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Billboard updates album chart bundling rules following criticism

By | Published on Wednesday 27 November 2019


Billboard has announced yet another update to its chart rules, this time on album bundles. That being when artists and labels sell new records as part of bigger packages that include other products like tickets and merch. The changes, says the company, are an attempt to overcome criticism that current rules too readily allow the counting of bundled packages that “do not reflect customers’ true interest in purchasing the album”.

Set to go into effect on 3 Jan, the new rules place more restrictions one what album-bundling packages can be counted towards the US album chart. Only bundles sold through an artist’s own direct-to-fan channels will be counted and any merchandise included alongside the record must also be available for sale on its own at a lower price. The bundles must cost at least $3.49 more than the merchandise alone, that being the minimum price for an album to count as a sale in the chart.

Album sales will also only be counted when a physical item ships or a download is redeemed by the buyer. All of which should ensure that sales aren’t counted when the fan wasn’t really particularly interested in owning the album at all.

In the case of ticket and album bundles, the price of the album may still be included as part of the ticket price, so long as its inclusion in the package is promoted up front. Again, a sale will only be counted towards the artist’s chart position once the album has been redeemed by the fan.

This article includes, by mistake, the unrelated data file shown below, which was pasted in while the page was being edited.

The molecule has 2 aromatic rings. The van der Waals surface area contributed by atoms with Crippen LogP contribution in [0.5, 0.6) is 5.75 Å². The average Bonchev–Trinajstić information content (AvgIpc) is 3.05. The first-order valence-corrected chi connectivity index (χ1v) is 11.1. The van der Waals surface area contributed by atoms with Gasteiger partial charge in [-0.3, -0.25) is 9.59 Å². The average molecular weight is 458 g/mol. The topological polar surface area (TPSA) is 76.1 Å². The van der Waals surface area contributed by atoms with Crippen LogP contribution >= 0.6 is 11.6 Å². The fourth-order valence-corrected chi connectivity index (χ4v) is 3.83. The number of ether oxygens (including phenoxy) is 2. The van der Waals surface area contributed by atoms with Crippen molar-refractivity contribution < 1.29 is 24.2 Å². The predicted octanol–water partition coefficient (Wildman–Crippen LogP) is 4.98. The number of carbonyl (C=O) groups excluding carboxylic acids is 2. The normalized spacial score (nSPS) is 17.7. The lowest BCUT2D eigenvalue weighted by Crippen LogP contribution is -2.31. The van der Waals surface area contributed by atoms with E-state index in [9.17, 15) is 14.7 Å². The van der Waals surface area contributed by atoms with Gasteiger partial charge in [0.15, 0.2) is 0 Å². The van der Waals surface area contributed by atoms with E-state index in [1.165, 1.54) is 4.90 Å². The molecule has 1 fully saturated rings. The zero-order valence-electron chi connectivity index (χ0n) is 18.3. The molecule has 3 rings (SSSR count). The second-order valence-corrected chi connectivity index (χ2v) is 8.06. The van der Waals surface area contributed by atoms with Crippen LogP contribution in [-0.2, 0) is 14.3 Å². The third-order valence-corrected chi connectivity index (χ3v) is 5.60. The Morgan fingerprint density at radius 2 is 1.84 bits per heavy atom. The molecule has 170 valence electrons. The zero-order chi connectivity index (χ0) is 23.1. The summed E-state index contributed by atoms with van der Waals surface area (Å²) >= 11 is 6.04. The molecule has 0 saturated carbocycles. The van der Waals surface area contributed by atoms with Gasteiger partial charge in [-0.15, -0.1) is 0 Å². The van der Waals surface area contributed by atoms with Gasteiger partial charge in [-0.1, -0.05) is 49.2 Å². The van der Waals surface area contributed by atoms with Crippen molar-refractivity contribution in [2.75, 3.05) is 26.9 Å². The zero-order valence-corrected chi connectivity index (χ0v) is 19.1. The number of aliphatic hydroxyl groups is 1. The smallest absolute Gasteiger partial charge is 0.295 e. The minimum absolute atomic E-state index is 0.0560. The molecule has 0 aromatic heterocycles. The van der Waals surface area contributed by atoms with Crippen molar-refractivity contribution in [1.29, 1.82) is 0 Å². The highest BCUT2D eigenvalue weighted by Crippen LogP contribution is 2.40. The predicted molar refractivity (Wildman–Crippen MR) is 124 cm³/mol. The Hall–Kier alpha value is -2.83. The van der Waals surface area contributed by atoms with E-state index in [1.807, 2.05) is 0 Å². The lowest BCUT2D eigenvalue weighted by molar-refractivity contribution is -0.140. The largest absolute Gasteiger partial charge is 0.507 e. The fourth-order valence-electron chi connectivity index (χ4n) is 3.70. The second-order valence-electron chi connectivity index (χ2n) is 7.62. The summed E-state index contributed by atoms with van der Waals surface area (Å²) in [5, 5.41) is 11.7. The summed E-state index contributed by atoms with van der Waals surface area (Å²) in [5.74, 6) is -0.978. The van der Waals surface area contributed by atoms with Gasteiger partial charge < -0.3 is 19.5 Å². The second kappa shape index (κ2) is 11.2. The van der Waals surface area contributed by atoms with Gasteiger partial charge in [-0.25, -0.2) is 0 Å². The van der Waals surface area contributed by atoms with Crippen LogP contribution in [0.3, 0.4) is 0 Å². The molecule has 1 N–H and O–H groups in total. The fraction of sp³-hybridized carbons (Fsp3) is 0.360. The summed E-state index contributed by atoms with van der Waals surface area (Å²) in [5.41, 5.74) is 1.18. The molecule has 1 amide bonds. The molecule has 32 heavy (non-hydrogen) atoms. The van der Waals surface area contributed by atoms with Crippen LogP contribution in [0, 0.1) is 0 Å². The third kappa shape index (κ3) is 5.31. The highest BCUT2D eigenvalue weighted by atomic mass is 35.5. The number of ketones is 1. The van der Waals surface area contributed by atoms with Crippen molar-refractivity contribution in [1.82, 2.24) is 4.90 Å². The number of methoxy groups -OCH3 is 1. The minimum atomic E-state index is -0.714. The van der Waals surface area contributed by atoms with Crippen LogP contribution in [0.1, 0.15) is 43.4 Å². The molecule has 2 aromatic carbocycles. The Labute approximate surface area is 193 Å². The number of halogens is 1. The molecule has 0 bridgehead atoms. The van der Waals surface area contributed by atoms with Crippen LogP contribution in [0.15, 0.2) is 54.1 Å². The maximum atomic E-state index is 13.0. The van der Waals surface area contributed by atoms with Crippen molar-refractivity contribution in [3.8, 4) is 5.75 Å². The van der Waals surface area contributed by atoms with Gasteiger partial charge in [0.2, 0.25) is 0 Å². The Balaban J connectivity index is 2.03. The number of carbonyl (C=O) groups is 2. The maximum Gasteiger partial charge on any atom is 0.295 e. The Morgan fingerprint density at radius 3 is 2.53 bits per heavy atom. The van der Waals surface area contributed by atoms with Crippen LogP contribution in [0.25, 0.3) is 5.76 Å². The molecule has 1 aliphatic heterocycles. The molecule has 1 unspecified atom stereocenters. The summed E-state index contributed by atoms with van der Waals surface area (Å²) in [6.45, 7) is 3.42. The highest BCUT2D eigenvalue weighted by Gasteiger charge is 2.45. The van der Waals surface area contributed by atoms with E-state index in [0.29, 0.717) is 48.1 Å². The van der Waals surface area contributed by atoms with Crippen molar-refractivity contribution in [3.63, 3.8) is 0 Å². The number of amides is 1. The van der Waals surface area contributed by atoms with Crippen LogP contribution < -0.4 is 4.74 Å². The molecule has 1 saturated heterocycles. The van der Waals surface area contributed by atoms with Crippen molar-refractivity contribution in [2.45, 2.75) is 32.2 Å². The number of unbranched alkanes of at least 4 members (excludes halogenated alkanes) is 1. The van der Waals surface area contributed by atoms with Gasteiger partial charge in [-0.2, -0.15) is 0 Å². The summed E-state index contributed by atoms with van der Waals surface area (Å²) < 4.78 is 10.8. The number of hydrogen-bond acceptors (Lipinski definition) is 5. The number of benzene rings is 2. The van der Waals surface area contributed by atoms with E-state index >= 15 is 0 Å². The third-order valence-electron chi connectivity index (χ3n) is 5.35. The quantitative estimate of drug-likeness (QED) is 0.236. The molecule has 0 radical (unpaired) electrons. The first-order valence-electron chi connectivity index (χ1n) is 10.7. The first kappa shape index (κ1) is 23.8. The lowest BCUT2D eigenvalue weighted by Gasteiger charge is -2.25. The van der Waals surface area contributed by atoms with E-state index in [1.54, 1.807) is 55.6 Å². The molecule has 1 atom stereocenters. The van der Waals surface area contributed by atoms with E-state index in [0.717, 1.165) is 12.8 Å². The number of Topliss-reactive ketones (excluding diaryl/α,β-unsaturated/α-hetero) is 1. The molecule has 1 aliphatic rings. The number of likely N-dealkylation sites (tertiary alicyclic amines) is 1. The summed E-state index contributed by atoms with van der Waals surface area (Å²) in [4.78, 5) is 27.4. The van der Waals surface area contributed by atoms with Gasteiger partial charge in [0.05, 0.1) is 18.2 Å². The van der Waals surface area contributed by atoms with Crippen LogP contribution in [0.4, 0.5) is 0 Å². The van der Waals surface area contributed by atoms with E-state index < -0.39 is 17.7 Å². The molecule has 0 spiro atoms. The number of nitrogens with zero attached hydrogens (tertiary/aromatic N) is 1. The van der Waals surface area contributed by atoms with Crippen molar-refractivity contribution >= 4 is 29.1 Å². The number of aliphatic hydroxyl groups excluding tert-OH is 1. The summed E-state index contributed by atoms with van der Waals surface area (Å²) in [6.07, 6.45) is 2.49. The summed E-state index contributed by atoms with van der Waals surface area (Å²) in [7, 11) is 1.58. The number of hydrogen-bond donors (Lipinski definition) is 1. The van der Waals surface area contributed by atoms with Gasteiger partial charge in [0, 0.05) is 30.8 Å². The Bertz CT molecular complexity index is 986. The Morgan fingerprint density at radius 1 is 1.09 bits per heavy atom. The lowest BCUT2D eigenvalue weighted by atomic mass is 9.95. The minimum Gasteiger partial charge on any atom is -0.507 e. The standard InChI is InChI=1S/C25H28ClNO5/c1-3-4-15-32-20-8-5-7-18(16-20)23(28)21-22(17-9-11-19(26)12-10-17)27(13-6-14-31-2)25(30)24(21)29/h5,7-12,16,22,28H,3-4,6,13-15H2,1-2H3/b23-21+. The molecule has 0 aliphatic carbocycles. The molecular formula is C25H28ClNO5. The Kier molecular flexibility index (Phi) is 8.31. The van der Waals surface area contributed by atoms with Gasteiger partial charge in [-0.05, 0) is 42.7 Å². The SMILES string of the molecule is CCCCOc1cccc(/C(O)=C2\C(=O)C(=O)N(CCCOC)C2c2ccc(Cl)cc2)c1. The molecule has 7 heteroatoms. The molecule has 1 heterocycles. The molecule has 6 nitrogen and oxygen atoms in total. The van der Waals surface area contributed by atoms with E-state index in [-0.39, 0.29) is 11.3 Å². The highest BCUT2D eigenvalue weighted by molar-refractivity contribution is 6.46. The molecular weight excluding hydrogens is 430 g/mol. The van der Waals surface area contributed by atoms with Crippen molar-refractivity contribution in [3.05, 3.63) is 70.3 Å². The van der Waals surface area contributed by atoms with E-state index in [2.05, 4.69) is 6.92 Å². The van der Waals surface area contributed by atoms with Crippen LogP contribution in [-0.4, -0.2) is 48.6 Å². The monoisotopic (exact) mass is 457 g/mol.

Billboard says of the rules update: “The changes come as bundles have been at the centre of a public debate around the Billboard albums charts, with many arguing these bundled album sales do not reflect customers’ true interest in purchasing the album, but, rather, the merchandise it’s packaged with. The new rules look to address that concern, by offering customers the option to purchase the merchandise with or without the album”.

One of the most vocal critics of how bundle sales have been counted towards the charts up to now has been Nicki Minaj. In 2018, she said she felt that her ‘Queen’ album had been unfairly denied the number one position due to the way Travis Scott – who beat her to the top with his album ‘Astroworld’ – had been selling his record with other goodies.

“When you have a number two album to someone who’s selling shirts, and merch, and passes for a tour that’s not even announced yet, it feels like you’re being tricked”, she said on the ‘Ellen’ TV show. “It feels like you’re playing a game and someone is beating you at a game, as opposed to selling music”.

Meanwhile, earlier this year DJ Khaled threatened to sue Billboard after his album, ‘Father Of Asahd’, went in at number two, behind Tyler, The Creator’s ‘Igor’. In that case, Billboard apparently decided not to count some sales of Khaled’s album where they were bundled with energy drinks, despite previously indicating that they would be.